Some of the costs to consider are: principal and interest on your loan, PMI if putting less than 20% down, taxes, insurance, condo fee and maintenance fees (as well as future increases for some of these expenses). When I'm working with investors, it doesnâ€™t make sense for them to make a purchase such as this, unless they are getting at least 15% more than what their monthly expenses are. You also run the risk of the condo not being cared for the same way you would care for it if it were owner occupied. Regarding an offer: the seller doesnâ€™t have any concern for what your carrying costs would be if purchasing this as an investment. They only care that they sell it for market value, so they would not take any of this into consideration when reviewing your offer.
FYI... These are the golden egg of real estate. They don't happen everyday. And beware of the lingo that some salespeople use for avoiding the question "Is this a 1st round offering". I love when people use "phase #1" to describe a 2nd or 3rd round of offerings....
If there is deferred maintenance, you will need to be aware of the possibility of any special assessments to cover unexpected expenses.
The other items, of course: Mortgage, Interest, Insurance, Taxes, Assocation Dues, Rent Loss and Vacancy, Legal and Acctg Fees, Eviction fees if necessary, and don't forget to put a value on your time!
Maintenance (in your condo)
Time and gas going back and forth managing tenants/collecting rent
Additional $ to your accountant for that extra form for him/her to fill out
Money to repaint, etc when you change tenants
Utilities for when you do not have a tenant
Separate checking account just for the rental
LLC formation costs to put the name of the condo in (in case you get sued)
Aspirin to relieve the stress of all of the above.
I read some of the answers to your question and I have one last thing to ad. Although not an expense, it is important. Make sure that you are able to rent your unit per the condo docs and I would also try to find out what the percentage of rental units are in the building. Lenders look at that stat and it is also something to keep in mind should you need to sell.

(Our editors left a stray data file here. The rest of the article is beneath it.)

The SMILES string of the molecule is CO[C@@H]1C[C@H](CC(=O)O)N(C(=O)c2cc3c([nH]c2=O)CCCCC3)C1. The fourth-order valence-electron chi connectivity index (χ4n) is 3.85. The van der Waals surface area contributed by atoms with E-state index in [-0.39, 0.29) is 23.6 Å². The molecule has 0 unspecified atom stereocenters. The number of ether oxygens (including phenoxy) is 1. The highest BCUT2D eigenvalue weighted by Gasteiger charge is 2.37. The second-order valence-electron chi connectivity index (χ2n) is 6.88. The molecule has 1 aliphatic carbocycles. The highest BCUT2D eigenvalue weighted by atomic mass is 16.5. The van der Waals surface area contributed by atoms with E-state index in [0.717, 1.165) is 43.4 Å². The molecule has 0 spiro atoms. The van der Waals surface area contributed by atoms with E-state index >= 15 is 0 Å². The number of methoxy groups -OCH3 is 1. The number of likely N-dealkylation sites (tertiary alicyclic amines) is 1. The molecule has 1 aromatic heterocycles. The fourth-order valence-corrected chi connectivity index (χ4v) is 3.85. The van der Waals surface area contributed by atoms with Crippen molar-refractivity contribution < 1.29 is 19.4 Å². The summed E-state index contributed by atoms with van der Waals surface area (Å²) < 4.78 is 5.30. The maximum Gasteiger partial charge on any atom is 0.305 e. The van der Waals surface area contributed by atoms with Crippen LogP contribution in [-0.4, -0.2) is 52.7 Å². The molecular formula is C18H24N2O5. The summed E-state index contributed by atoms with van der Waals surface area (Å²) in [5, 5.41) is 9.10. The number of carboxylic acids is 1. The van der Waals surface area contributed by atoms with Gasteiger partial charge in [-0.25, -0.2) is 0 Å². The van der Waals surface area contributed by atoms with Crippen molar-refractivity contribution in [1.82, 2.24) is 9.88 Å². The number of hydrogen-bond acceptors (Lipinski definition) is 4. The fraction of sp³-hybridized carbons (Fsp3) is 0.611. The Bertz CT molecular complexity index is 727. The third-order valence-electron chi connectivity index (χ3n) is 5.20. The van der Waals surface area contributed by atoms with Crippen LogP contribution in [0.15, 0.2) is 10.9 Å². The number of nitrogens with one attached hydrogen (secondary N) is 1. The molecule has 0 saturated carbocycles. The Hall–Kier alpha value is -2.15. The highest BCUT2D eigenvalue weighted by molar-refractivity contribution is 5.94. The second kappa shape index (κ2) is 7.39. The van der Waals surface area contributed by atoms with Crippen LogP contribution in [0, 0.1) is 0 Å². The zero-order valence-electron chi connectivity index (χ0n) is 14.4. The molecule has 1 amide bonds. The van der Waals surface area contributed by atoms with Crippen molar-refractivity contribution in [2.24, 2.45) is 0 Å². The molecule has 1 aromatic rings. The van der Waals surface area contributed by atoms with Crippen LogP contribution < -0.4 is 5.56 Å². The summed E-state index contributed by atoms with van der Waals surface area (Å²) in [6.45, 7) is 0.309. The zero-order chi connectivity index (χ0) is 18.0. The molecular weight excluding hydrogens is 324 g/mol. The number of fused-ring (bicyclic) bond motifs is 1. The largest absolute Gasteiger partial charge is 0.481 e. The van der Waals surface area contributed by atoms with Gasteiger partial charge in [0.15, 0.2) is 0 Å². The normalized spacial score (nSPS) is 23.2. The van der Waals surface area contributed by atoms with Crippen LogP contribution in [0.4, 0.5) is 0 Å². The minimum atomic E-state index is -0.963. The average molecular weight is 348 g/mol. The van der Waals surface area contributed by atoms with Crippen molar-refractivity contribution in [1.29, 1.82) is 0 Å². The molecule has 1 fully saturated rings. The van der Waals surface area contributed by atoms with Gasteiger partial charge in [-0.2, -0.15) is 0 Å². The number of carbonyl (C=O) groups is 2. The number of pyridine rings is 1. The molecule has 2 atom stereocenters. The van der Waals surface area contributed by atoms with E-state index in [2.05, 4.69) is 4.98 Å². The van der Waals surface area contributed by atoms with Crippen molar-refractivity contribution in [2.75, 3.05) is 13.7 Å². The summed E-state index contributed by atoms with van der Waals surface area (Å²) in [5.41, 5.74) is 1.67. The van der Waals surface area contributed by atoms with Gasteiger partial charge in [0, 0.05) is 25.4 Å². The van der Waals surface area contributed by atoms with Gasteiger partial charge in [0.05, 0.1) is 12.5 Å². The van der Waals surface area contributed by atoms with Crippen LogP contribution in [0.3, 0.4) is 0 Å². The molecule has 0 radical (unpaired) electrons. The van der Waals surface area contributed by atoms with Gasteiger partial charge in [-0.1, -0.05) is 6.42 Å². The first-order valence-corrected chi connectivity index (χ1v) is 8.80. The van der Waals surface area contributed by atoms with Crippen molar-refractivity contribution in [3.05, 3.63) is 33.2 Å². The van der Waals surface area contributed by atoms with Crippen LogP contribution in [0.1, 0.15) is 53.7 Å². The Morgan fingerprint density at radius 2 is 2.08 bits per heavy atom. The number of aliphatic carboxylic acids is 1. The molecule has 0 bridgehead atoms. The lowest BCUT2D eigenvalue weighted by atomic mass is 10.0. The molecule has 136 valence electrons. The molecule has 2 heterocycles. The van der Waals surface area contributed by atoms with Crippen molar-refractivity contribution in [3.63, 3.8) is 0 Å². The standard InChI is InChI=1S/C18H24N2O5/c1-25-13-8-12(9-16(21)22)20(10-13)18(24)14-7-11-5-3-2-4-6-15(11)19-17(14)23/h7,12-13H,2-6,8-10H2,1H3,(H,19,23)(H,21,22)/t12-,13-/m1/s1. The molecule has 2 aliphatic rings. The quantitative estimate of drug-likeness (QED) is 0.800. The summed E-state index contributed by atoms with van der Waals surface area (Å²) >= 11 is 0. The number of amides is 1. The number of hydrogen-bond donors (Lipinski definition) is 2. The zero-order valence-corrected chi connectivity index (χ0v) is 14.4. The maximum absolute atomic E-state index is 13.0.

You've already gotten great advice. I just wanted to add that I live near the Edgewater area and have a couple of investment properties there. It is one of the few lakefront areas in Chicago that is still affordable -- a recently discovered gem for most, really. It's changed alot over the last 10 years, and it's becoming more and more popular.
With that said, assuming you are considering Edgewater (I see it is the area of Chicago you selected in your question), consider that the assessments in high rises are extremely high ($300-$1000, depending on building and floor), and that, unless you are paying cash, based on that and your increased property taxes as as a non-occupant will make it very unlikely that you will cover all of your operating costs with the rents the area demands. The assessments along the Edgewater area high rises tend to be higher, too, simpy because many of the high rises are old, so their maintenance is a little more costly.